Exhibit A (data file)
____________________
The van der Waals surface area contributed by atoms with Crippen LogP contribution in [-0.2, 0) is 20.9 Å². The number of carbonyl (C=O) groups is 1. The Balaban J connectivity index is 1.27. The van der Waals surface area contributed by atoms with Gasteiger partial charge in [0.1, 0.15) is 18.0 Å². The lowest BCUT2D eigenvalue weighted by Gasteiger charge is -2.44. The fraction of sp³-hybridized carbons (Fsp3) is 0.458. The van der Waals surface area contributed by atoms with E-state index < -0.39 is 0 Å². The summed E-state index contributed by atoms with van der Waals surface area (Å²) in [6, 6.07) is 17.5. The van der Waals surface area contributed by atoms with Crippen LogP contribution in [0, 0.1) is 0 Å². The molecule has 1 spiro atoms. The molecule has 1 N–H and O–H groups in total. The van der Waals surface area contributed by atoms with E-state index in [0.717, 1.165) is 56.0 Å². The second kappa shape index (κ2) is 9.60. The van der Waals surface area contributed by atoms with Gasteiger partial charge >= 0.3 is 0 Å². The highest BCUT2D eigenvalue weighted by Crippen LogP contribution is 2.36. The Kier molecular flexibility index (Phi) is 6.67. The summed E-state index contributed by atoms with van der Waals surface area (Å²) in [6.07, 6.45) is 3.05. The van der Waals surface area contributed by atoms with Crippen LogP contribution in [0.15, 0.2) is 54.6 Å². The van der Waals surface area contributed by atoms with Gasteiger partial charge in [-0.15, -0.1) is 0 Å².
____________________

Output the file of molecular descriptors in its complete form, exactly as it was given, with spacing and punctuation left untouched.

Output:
The van der Waals surface area contributed by atoms with Crippen LogP contribution in [-0.2, 0) is 20.9 Å². The number of carbonyl (C=O) groups is 1. The Balaban J connectivity index is 1.27. The van der Waals surface area contributed by atoms with Gasteiger partial charge in [0.1, 0.15) is 18.0 Å². The lowest BCUT2D eigenvalue weighted by Gasteiger charge is -2.44. The fraction of sp³-hybridized carbons (Fsp3) is 0.458. The van der Waals surface area contributed by atoms with E-state index < -0.39 is 0 Å². The summed E-state index contributed by atoms with van der Waals surface area (Å²) in [6, 6.07) is 17.5. The van der Waals surface area contributed by atoms with Crippen LogP contribution in [0, 0.1) is 0 Å². The molecule has 1 spiro atoms. The molecule has 1 N–H and O–H groups in total. The van der Waals surface area contributed by atoms with E-state index in [0.717, 1.165) is 56.0 Å². The second kappa shape index (κ2) is 9.60. The van der Waals surface area contributed by atoms with Gasteiger partial charge >= 0.3 is 0 Å². The highest BCUT2D eigenvalue weighted by Crippen LogP contribution is 2.36. The Kier molecular flexibility index (Phi) is 6.67. The summed E-state index contributed by atoms with van der Waals surface area (Å²) in [6.07, 6.45) is 3.05. The van der Waals surface area contributed by atoms with Crippen LogP contribution in [0.15, 0.2) is 54.6 Å². The van der Waals surface area contributed by atoms with Gasteiger partial charge in [-0.15, -0.1) is 0 Å².